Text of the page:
I have built my model of the M41A3 out of the Tamiya set number 35055. This set hit the shops first time in 1969. It must have been something special back then, because even today (2023) it has areas like the engine grilles or the weld lines on the turret top, that still look very good. Other parts, like the jerry cans or the machine gun, really show their age. I have swapped the kit's vinyl tracks for ones from the AFV-Club set AF35052, I have also used various details from different sources that I had just laying around. The Tamiya M41 set has a very good fit and doesn't make problems with the general assembly. The accuracy isn't toogreat, many prominent features of the real tank, like the reinforcements of the fender boxes, some fender supports or the driver's hatch supports, are missing and have to be scratchbuilt.
I have started the build with the assembly of the hull and the turret, immediately starting to add the missing detail. I have added the reinforcing corrugations on the fender boxes. The kit's headlight guards were swapped out for ones I have fabricated out of copper sheet:
I have filled and sanded the hull bottom. Luckily the motorization holes were already blanked off by Tamiya in this version of the kit.
I have replaced all of the grabhandles by parts made out of copper wire - this not only makes them look better, but also allows to save time that would otherwise be spent for cleaning up the seams.
The kit's pioneer tool rack was replaced with a photoetched frame of my design and separate tools. I have also scratchbuilt the front lifting rings - another detail missing from the kit.
Moving on I added the cans on the turret bustle from the Academy tank supplies - the Tamiya parts are particularily bad looking in this case. I have also scratchbuilt the auxiliary (APU) muffler with its flexible pipe:
From some wire, styrene sheet and hex rod I scratchbuilt the fasteners for the mantlet cover (I decided not to make the cover itself) and I have also built the braces that support the driver's hatchwhen it's open. I have also added the blackout headlight together with its brush guard:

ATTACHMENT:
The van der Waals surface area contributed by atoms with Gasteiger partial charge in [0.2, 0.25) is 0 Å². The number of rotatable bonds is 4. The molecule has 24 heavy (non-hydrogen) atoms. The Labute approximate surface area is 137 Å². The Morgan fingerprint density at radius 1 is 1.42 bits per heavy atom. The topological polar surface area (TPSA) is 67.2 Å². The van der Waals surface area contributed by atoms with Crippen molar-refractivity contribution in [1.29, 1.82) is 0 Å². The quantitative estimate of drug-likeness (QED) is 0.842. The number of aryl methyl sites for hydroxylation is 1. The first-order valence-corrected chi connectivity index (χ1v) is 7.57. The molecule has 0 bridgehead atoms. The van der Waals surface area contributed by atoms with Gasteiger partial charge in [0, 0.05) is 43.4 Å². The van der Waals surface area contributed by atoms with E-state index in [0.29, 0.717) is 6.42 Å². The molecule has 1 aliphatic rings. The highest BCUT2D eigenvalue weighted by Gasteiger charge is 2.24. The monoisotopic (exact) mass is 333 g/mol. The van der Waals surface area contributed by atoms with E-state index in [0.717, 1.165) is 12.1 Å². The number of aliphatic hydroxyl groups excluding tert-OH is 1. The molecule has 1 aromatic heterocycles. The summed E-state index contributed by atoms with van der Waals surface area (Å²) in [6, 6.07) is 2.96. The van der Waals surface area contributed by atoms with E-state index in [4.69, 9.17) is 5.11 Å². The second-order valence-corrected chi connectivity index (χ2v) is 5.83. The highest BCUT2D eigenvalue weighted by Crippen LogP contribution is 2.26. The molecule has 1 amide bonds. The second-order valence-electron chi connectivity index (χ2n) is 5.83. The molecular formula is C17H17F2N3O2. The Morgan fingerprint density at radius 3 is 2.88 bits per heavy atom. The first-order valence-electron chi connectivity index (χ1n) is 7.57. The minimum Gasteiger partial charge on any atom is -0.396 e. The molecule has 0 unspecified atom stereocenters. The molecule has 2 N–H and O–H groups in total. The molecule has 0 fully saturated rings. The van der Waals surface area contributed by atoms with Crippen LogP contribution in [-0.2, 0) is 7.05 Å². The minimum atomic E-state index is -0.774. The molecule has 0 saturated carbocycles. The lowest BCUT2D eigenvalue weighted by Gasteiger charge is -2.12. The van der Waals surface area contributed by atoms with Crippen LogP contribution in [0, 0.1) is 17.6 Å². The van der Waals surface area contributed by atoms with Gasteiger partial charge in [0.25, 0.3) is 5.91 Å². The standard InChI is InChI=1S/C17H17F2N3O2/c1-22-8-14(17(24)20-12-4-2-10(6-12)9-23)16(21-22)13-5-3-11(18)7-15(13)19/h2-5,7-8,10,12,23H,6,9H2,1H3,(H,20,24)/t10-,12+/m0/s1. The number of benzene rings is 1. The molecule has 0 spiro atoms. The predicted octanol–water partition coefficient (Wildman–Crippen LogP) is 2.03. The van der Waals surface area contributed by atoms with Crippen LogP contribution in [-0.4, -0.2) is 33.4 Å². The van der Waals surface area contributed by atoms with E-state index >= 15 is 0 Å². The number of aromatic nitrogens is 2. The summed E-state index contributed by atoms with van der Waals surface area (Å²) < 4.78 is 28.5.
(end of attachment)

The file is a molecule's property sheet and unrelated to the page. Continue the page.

Next step was the painting of the model. I started by putting a layer of grey Tamiya spray primer on the model. I put the parts on improvised holders for that. On the primer, and in some cases directly on the parts I applied preshading using Humbrol 113 that in my opinion represents the red Vietnam soil really well. "Rubber" tracks got a special undercoat as the first layer - it was an automotive plastic primer, used to keep the paint on the tracks from flaking:
The holder for the turret is an empty lighter gas can. The photo below shows the finished preshading. The mufflers are painted rust colour:
The next colour is Humbrol 66 - my favourite equivalent to the American Olive Drab. I used hair spray and salt on the mufflers to show the chipping of the paint due to the heat generated by them:
After the paint dried throughly I applied some water to the mufflers and started working them with an old tooth brush. This allows to achieve the effect shown on the photo below. I have also painted the yellow rectangles that will become the South Vietnamese registration plates:
The painting of the turret looks like that:
On the tracks painted with Humbol 113 I painted the places worn to the raw steel and rubber (using dark grey). I sanded the rubber track pads with coarse sandpaper - this allowed to get the colour but also the structure of worn rubber by exposing the material the tracks are made of. Tracks on the model look like in the photo below:
To introduce some variation to the one-colour paint scheme I decided to try out some shading with oil paints. I have applied very small dots of white, pale blue and yellow oil paint to the surface of the model. Then I started to rub that paint with a brush moistened with minimal amount of thinner. The effect is good in my opinion, with the exception of places that got the yellow paint - it tends to make OD paint too green:
Photos taken during the Vietnam War show the South Vietnamese (ARVN) M41s carried a lot of various equipment strapped to their armour. Big quantities of boxed .50 ammo are most commonly seen. Using various photographs as reference I started gathering and painting up all the objects that I wanted on my tank. Many of those came from the Academy set number 1383 "AFV Tank Supplies Set", some of them also from the Tamiya set number 35266 "Modern U.S. Military Equipment Set". I have also used ammo boxes from the AFV Club set number 35035 "Cal.30/Cal.50/40mm Modern U.S. Ammunition Box & Ammunition Belt":
The crew figures consist of various parts from Tamiya (dark green plastic), Dragon (grey plastic) and MasterBox (tan plastic) sets:
I started putting the stowage and crew on the tank. I have also added the radio antennae on the MP-65 bases. The antenna masts are made out of a guitar string:
The Browning M2HB machine gun is probably the weakest kit part, and I decided to replace it with something else. From a friend I got some Tasca M2HB parts that still needed the M23 cradle, feed tray and so on. After finding and assemblying those I got a subassembly like on the photo below:
And this is how the machine gun looks like after painting: